Walking route in Dortmund

Visit Dortmund's top attractions in this 49 minutes itinerary. Museum für Kunst und Kulturgeschichte, Dortmunder Freistuhl, Mahn- und Gedenkstätte Steinwache and all other sights were never that easy to visit in this well planned 49 minutes Dortmund itinerary.

Route type Route distance Route time
Walking 3.3 km 49 minutes

Key attractions

Route itinerary

  1. Walk 60 m / less than minute
  2. Walk 10 m / less than minute
  3. Walk 220 m / 3 minutes

    Mahn- und Gedenkstätte Steinwache Memorial

    The Steinwache is a memorial museum in Dortmund, Germany. The police station Steinwache was established in 1906. Since 1928 a prison next to the station was in use for detention of suspects. In 1933 the Gestapo took over the prison and imprisoned and tortured many opponents of the Nazi regime. It soon had a reputation as Die Hölle von Westdeutschland ("The hell of western Germany").

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  4. Walk 80 m / 1 minute
  5. Walk 370 m / 5 minutes
  6. Walk 190 m / 2 minutes
  7. Walk 640 m / 9 minutes
  8. Walk 130 m / 1 minute
  9. Walk 210 m / 3 minutes
  10. Walk 400 m / 6 minutes
  11. Walk 90 m / 1 minute
  12. Walk 90 m / 1 minute

    Dortmunder Freistuhl Memorial

    The Vehmic courts, Vehmgericht, holy vehme, or simply Vehm, also spelt Feme, Vehmegericht, Fehmgericht, are names given to a "proto-vigilante" tribunal system of Westphalia in Germany active during the later Middle Ages, based on a fraternal organisation of lay judges called “free judges” (German: Freischöffen or French: francs-juges). The original seat of the courts was in Dortmund. Proceedings were sometimes secret, leading to the alternative titles of “secret courts” (German: heimliches Gericht), “silent courts” (German: Stillgericht), or “forbidden courts” (German: verbotene Gerichte). After the execution of a death sentence, the corpse could be hung on a tree to advertise the fact and deter others. The peak of activity of these courts was during the 14th to 15th centuries, with lesser activity attested for the 13th and 16th centuries, and scattered evidence establishing their continued existence during the 17th and 18th centuries.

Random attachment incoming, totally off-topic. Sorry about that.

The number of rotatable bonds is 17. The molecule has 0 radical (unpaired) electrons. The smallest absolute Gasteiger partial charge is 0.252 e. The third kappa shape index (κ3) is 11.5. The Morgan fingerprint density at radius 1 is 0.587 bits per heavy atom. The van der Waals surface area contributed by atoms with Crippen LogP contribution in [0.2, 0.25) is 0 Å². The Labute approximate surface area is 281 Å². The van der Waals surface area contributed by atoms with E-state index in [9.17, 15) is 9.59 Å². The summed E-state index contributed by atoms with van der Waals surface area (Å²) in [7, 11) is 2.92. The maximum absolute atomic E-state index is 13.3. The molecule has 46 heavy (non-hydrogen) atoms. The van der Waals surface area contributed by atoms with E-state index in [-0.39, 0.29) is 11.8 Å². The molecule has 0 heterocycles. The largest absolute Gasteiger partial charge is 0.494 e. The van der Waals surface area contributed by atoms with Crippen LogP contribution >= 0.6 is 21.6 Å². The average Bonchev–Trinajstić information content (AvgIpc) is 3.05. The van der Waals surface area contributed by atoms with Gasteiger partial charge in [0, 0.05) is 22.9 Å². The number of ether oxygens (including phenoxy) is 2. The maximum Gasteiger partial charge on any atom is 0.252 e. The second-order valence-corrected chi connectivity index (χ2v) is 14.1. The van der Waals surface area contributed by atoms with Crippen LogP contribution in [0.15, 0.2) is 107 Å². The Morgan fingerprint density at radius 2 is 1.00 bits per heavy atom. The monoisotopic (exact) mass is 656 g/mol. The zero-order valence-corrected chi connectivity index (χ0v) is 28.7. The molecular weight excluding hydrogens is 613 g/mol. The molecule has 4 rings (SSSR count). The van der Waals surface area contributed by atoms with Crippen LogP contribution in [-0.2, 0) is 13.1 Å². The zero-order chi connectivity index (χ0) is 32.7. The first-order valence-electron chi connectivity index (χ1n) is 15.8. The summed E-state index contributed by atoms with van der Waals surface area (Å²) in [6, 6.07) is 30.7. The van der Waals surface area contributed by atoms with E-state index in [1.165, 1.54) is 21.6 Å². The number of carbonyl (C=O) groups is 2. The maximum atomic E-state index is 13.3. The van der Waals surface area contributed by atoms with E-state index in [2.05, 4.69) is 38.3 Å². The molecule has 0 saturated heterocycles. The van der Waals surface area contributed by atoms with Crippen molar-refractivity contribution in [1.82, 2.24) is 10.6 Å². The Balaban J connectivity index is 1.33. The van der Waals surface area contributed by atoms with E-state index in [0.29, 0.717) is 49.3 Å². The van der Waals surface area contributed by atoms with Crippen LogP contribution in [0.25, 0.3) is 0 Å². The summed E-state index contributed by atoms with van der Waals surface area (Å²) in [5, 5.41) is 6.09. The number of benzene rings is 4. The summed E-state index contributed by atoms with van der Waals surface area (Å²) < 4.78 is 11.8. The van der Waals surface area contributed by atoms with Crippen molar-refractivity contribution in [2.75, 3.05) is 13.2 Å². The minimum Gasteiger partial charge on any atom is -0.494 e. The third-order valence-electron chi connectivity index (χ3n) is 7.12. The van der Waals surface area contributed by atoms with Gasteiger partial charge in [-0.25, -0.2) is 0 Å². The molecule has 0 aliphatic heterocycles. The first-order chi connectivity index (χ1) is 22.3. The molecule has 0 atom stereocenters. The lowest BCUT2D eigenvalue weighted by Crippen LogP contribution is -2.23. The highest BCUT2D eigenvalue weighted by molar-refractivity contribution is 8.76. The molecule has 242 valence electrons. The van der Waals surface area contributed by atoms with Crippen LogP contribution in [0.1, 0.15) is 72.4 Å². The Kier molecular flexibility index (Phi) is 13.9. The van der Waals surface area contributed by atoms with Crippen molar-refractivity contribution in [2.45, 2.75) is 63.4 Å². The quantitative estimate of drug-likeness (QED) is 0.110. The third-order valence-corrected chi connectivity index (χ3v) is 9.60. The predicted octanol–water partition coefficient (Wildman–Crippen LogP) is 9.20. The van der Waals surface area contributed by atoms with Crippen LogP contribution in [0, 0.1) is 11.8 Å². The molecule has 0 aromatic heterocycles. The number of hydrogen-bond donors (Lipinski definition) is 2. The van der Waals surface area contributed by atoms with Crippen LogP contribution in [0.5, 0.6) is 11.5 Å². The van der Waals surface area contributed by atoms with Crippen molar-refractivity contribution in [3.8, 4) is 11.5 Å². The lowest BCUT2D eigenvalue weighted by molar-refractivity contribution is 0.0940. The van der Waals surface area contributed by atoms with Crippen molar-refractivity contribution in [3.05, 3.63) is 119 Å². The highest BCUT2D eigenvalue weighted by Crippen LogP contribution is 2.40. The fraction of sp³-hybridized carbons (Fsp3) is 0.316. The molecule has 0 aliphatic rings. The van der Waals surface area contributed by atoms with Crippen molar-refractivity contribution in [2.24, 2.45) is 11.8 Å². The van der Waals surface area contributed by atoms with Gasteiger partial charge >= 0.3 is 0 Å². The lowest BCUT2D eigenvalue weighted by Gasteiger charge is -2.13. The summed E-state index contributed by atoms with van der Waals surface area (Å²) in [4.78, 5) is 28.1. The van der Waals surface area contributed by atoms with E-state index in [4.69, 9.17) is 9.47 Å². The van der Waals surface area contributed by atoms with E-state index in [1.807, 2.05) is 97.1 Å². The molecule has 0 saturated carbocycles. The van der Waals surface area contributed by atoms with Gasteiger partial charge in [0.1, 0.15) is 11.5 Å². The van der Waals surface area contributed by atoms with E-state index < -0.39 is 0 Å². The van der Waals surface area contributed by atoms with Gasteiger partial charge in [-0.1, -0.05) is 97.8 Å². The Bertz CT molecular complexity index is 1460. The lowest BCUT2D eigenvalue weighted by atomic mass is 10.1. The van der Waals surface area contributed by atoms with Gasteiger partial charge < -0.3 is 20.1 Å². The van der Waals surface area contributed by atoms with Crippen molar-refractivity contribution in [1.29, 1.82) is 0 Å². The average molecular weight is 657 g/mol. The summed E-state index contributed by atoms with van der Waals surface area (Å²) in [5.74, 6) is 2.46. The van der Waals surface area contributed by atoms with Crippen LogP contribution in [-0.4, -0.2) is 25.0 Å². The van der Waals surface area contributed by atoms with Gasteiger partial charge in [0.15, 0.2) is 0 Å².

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  13. Walk 300 m / 4 minutes

    Deutsches Fußballmuseum Museum

    The German Football Museum (German: Deutsches Fußballmuseum) aka DFB-Museum is the national museum for German football in Dortmund, Germany. It was opened on 23 October 2015. == Genesis == After the 2006 FIFA World Cup in Germany, the DFB decided to fund from the profits of the World Cup, the establishment of a national German football museum. From 14 cities that had applied as a location for the football museum DFB board elected in May 2007, the cities of Cologne, Oberhausen, Gelsenkirchen and Dortmund and decided to order for a site in the most populous state North Rhine-Westphalia. In an extraordinary Bundestag of the DFB on 24 April 2009, the delegates chose the downtown area south near the Dortmund Hauptbahnhof, which had been used until the start of construction of the museum as a bus station.

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